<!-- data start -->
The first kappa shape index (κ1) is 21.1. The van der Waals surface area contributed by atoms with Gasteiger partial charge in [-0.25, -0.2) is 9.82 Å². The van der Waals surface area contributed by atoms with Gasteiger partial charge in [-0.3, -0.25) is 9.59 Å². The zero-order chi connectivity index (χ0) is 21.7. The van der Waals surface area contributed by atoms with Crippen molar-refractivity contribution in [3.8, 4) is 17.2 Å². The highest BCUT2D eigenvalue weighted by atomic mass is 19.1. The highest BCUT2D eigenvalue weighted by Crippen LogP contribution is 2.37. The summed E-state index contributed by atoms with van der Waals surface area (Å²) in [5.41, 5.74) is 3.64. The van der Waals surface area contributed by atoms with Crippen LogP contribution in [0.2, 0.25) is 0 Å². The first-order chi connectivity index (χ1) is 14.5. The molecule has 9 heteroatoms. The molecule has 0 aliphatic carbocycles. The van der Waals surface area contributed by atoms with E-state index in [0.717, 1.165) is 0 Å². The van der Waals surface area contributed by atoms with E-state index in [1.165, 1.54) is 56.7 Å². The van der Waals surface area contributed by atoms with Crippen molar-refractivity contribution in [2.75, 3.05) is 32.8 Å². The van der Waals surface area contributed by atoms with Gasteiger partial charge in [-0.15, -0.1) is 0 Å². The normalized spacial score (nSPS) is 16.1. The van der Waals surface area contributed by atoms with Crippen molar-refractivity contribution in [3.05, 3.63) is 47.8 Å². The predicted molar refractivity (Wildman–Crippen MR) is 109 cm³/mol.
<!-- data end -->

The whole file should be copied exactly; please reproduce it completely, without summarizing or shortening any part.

The first kappa shape index (κ1) is 21.1. The van der Waals surface area contributed by atoms with Gasteiger partial charge in [-0.25, -0.2) is 9.82 Å². The van der Waals surface area contributed by atoms with Gasteiger partial charge in [-0.3, -0.25) is 9.59 Å². The zero-order chi connectivity index (χ0) is 21.7. The van der Waals surface area contributed by atoms with Crippen molar-refractivity contribution in [3.8, 4) is 17.2 Å². The highest BCUT2D eigenvalue weighted by atomic mass is 19.1. The highest BCUT2D eigenvalue weighted by Crippen LogP contribution is 2.37. The summed E-state index contributed by atoms with van der Waals surface area (Å²) in [5.41, 5.74) is 3.64. The van der Waals surface area contributed by atoms with Crippen LogP contribution in [0.2, 0.25) is 0 Å². The first-order chi connectivity index (χ1) is 14.5. The molecule has 9 heteroatoms. The molecule has 0 aliphatic carbocycles. The van der Waals surface area contributed by atoms with E-state index in [0.717, 1.165) is 0 Å². The van der Waals surface area contributed by atoms with E-state index in [1.165, 1.54) is 56.7 Å². The van der Waals surface area contributed by atoms with Crippen molar-refractivity contribution in [2.75, 3.05) is 32.8 Å². The van der Waals surface area contributed by atoms with Gasteiger partial charge in [-0.15, -0.1) is 0 Å². The normalized spacial score (nSPS) is 16.1. The van der Waals surface area contributed by atoms with Crippen molar-refractivity contribution in [3.05, 3.63) is 47.8 Å². The predicted molar refractivity (Wildman–Crippen MR) is 109 cm³/mol.